NSSF: Fix NICS Act is ‘Not Gun Control’
Fix NICS is Not Gun Control
Unlike restrictions on semi-automatic rifles or magazine capacity, Fix NICS is not a “gun control” measure, no matter how some opportunistic co-sponsors on that side of the gun debate may choose to characterize the bill.
Yes. It is.
It is a prior restraint on the exercise of a constitutionally protected right. It requires one to preemptively prove his innocence.
It denies Second Amendment rights completely to arbitrary classes: unapproved users of arbitrary substances regardless of legality at state level, or even if such use has never been associated with other mala in se criminal activity by that person.
It requires such a person above to choose between perjury or self-incrimination in violation of the HAYNES Supreme Court decision, in order to exercise his Second Amendment rights.
It denies Second Amendment rights completely to those convicted of an arbitrary definition of misdemeanor domestic violence, including imposing an ex post facto punishment of permanent prohibited person status decades after the fact. (I say arbitrary, because it’s only “domestic violence” depending on which person with whom you were in a close relationship.) The vast majority of criminal convictions in America come through plea bargains, in which the defendant often gives up, settling for lesser punishment, just to save the hassle. It has been documented that some who made plea arrangements have later been proved innocent.
In a similar manner, appellate judges have tossed pled-down convictions of lawful immigrants because the immigrants were unaware that their punishment could subject them to deportation. Yet a “domestic violence” offender was supposed to know in the 1970s that a 1997 law would cause his punishment to include a permanent abrogation of rights.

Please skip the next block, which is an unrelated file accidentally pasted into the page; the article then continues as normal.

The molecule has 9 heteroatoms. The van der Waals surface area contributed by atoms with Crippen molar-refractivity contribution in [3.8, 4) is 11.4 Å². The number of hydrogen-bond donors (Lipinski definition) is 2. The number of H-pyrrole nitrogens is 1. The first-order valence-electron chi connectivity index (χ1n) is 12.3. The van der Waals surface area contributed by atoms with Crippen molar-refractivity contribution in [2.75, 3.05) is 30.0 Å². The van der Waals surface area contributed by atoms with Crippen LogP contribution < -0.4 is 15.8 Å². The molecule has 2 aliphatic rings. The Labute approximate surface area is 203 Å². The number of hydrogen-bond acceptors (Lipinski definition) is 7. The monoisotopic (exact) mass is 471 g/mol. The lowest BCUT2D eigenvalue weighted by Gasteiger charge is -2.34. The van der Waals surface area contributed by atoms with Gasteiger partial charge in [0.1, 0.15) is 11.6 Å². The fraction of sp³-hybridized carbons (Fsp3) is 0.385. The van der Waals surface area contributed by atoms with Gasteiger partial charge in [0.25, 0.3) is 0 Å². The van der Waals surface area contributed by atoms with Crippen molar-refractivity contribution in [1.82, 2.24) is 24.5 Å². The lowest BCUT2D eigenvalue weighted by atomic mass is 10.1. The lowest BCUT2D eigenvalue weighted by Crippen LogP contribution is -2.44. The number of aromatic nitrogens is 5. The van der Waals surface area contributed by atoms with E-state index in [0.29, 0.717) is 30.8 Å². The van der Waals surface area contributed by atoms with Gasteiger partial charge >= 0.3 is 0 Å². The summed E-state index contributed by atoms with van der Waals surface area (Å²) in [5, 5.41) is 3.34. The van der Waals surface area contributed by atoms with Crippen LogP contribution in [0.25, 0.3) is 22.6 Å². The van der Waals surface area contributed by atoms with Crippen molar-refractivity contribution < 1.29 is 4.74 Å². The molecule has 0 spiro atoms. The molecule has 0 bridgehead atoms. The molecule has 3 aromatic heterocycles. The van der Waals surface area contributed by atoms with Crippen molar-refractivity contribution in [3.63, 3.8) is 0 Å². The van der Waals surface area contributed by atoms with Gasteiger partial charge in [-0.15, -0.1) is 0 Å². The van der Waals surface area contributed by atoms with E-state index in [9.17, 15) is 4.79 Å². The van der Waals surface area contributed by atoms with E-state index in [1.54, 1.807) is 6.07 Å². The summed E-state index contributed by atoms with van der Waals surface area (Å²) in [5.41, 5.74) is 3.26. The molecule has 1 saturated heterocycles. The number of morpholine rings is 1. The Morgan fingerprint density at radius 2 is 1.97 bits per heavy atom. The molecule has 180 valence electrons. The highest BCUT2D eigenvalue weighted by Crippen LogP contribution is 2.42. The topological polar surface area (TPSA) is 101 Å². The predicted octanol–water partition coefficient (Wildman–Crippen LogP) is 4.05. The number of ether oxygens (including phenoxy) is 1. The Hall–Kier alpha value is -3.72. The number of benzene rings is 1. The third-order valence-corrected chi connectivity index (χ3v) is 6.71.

It has denied Second Amendment rights completely to unconvicted “fugitives” even as — similarly to the above real world scenario — a federal court has ruled that it an unconstitutional violation of right to deny welfare payments to the same “fugitives.”
It denied Second Amendment rights completely to people arbitrarily placed in NICS databases by the Veterans Administration and Social Security Administration without the due process and adjudication required by federal law.
It denies Second Amendment rights completely to people subject to “Extreme Risk Protection Orders specifically designed to avoid any adjudication until after the abrogation of rights.
So why do it?
In truth, the legislation is based on the previous state-level work of the firearms industry to improve a system put into place nearly two decades ago. Ever since its inception, NICS has been hamstrung by the systemic failure to include all necessary disqualifying records in its database.
For the industry. Not honest gun owners.
It’s is unlawful to knowingly sell a firearm to a prohibited person. The industry wanted NICS check purely to cover their own asses. Much as corporate America requires would-be employees to pee in a cup to cover their asses under the Drug-Free Workplace Act’s requirement that they make “an ongoing, good faith effort to maintain a drug-free workplace by meeting the requirements of the Act,” the industry wanted to make customers fill out intrusive forms to meet the 18 U.S. Code § 922 restrictions on sales. NICS made it even better — for the industry — by shifting responsibility for granting permission to the FBI.